Stubborn germs are a growing health threat
Hawaii has seen a high number of cases involving a drug-resistant microbe.
A government study indicating that infections from a drug-resistant germ might be twice as common as previously thought is supported by an alarmingly high number of cases in Hawaii
The information emphasizes the need to rein in indiscriminate use of antibiotics and to find new ones to counter the germ called MRSA, which is believed responsible for 19,000 deaths and 94,000 serious infections each year, according to extrapolated data from nine cities and counties in the United States.
Because the study concluded that 85 percent of invasive MRSA infections are associated with health care treatment, it also underscores the need for hospitals and other medical facilities to guard more aggressively against its spread.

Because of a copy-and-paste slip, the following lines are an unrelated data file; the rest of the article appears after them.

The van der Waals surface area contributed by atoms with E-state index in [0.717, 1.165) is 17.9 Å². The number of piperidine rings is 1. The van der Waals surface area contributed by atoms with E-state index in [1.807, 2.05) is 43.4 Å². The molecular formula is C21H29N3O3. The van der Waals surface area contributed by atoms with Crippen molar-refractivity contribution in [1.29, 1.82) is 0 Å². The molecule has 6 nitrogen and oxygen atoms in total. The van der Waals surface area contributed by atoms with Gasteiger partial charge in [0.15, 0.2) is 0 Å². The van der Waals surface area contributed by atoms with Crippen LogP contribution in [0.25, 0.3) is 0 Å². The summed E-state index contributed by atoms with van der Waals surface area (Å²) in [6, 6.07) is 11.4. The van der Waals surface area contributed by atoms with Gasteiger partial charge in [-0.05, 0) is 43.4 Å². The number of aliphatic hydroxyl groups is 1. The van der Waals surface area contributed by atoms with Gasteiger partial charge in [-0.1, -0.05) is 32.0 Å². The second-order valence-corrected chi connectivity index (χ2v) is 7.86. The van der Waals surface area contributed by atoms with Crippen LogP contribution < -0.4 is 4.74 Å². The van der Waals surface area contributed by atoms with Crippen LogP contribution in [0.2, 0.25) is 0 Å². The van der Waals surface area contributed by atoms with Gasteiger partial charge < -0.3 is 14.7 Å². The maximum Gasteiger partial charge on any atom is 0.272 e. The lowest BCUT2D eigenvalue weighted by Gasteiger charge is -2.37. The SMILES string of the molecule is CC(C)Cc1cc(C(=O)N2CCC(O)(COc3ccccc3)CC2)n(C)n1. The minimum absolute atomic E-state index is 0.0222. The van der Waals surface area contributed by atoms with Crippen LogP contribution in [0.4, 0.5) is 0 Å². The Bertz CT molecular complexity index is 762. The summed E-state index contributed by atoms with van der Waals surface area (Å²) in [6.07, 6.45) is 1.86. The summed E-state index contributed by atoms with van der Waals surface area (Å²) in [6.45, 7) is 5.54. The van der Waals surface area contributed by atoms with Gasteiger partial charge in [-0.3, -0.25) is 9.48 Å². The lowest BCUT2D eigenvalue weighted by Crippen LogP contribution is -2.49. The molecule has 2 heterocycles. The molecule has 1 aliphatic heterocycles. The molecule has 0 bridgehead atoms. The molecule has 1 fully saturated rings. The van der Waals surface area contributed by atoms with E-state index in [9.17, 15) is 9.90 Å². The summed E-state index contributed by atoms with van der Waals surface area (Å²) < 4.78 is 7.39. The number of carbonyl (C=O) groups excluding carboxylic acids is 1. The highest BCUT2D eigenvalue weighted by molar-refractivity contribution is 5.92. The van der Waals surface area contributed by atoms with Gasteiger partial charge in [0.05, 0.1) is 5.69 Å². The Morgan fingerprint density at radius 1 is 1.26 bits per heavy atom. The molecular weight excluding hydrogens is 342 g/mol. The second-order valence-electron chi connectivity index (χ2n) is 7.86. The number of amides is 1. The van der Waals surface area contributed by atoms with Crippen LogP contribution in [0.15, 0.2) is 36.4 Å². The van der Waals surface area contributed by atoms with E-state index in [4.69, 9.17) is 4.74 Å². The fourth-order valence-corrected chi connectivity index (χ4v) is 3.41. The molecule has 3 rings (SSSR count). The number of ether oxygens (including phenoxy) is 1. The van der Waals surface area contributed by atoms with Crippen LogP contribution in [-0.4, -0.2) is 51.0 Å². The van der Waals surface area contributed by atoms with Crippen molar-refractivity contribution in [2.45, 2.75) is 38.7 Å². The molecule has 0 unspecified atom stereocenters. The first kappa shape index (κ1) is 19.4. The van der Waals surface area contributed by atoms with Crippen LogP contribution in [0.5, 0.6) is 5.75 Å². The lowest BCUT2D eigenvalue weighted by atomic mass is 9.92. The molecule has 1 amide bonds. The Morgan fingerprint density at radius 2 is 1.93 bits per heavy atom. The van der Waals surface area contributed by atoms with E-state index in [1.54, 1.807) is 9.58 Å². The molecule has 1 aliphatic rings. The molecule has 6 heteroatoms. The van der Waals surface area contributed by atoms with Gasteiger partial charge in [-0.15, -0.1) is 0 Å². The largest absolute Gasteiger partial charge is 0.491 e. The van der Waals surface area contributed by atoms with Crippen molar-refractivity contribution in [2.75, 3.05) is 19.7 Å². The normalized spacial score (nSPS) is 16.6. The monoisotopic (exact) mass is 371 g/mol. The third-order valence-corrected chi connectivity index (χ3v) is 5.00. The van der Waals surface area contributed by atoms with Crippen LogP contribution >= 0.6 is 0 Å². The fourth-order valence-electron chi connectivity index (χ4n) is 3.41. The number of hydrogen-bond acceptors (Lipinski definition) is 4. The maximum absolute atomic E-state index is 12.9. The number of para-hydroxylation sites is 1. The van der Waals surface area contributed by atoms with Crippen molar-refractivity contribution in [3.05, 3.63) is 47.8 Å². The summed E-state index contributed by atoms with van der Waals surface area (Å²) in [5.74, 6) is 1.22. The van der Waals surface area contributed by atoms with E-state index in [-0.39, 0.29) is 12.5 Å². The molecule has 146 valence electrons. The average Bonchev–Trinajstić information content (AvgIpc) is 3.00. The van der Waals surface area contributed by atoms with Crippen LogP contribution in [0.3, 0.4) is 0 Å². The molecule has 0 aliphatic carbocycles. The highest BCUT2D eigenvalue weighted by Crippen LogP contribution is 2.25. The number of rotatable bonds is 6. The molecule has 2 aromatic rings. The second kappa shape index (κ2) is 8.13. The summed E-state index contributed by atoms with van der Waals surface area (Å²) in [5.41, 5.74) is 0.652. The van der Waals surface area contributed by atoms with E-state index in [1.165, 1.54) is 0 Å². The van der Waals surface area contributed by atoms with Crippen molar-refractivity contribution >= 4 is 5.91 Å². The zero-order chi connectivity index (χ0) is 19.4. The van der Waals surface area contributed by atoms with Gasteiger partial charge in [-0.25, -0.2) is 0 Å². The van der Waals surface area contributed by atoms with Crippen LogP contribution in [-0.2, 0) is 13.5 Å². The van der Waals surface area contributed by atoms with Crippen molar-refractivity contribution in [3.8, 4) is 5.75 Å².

For the public, protection can be as simple as washing hands more often and thoroughly, keeping cuts clean and covered, and avoiding contact with other people's wounds.
The study by experts who work for the Centers for Disease Control and Prevention did not include Hawaii because the state Department of Health doesn't keep relevant data. However, Hawaii Health Information Corp., a private organization that collects and analyzes information, found that 2,112 hospitalized patients in Hawaii were diagnosed with MRSA last year and Alan Tice, a physician and University of Hawaii professor, said the state has twice the national average of infections.
Invasive MRSA doesn't just colonize on the skin, but attacks organs, such as the lungs. It has developed resistance to first-line antibiotics, a pattern seen in other infectious agents that cause tuberculosis, gonorrhea and childhood ear infections.
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